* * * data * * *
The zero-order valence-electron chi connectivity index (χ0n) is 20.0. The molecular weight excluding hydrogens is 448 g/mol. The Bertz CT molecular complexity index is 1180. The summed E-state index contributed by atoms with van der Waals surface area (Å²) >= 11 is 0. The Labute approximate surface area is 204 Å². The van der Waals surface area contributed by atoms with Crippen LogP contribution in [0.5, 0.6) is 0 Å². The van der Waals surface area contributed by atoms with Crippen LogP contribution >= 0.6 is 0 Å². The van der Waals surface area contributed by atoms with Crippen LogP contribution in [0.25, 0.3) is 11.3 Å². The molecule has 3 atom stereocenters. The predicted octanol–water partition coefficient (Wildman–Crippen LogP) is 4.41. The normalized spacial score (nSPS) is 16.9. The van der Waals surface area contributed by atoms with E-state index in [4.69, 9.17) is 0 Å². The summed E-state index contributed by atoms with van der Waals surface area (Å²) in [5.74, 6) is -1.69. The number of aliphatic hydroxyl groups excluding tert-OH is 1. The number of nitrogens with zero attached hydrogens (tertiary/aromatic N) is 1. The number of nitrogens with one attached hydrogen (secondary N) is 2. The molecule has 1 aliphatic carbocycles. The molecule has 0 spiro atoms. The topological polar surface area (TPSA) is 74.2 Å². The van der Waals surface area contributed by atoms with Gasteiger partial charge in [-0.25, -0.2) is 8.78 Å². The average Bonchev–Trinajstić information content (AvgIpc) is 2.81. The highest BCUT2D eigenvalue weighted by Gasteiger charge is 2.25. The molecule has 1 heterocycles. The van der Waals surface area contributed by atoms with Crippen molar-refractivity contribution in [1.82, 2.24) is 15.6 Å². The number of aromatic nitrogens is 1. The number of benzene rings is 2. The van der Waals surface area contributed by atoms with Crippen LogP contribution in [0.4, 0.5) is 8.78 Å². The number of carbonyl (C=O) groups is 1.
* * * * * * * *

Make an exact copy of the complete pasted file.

The zero-order valence-electron chi connectivity index (χ0n) is 20.0. The molecular weight excluding hydrogens is 448 g/mol. The Bertz CT molecular complexity index is 1180. The summed E-state index contributed by atoms with van der Waals surface area (Å²) >= 11 is 0. The Labute approximate surface area is 204 Å². The van der Waals surface area contributed by atoms with Crippen LogP contribution in [0.5, 0.6) is 0 Å². The van der Waals surface area contributed by atoms with Crippen LogP contribution >= 0.6 is 0 Å². The van der Waals surface area contributed by atoms with Crippen LogP contribution in [0.25, 0.3) is 11.3 Å². The molecule has 3 atom stereocenters. The predicted octanol–water partition coefficient (Wildman–Crippen LogP) is 4.41. The normalized spacial score (nSPS) is 16.9. The van der Waals surface area contributed by atoms with E-state index in [4.69, 9.17) is 0 Å². The summed E-state index contributed by atoms with van der Waals surface area (Å²) in [5.74, 6) is -1.69. The number of aliphatic hydroxyl groups excluding tert-OH is 1. The number of nitrogens with zero attached hydrogens (tertiary/aromatic N) is 1. The number of nitrogens with one attached hydrogen (secondary N) is 2. The molecule has 1 aliphatic carbocycles. The molecule has 0 spiro atoms. The topological polar surface area (TPSA) is 74.2 Å². The van der Waals surface area contributed by atoms with Gasteiger partial charge in [-0.25, -0.2) is 8.78 Å². The average Bonchev–Trinajstić information content (AvgIpc) is 2.81. The highest BCUT2D eigenvalue weighted by Gasteiger charge is 2.25. The molecule has 1 heterocycles. The van der Waals surface area contributed by atoms with Crippen molar-refractivity contribution in [1.82, 2.24) is 15.6 Å². The number of aromatic nitrogens is 1. The number of benzene rings is 2. The van der Waals surface area contributed by atoms with Crippen LogP contribution in [0.4, 0.5) is 8.78 Å². The number of carbonyl (C=O) groups is 1.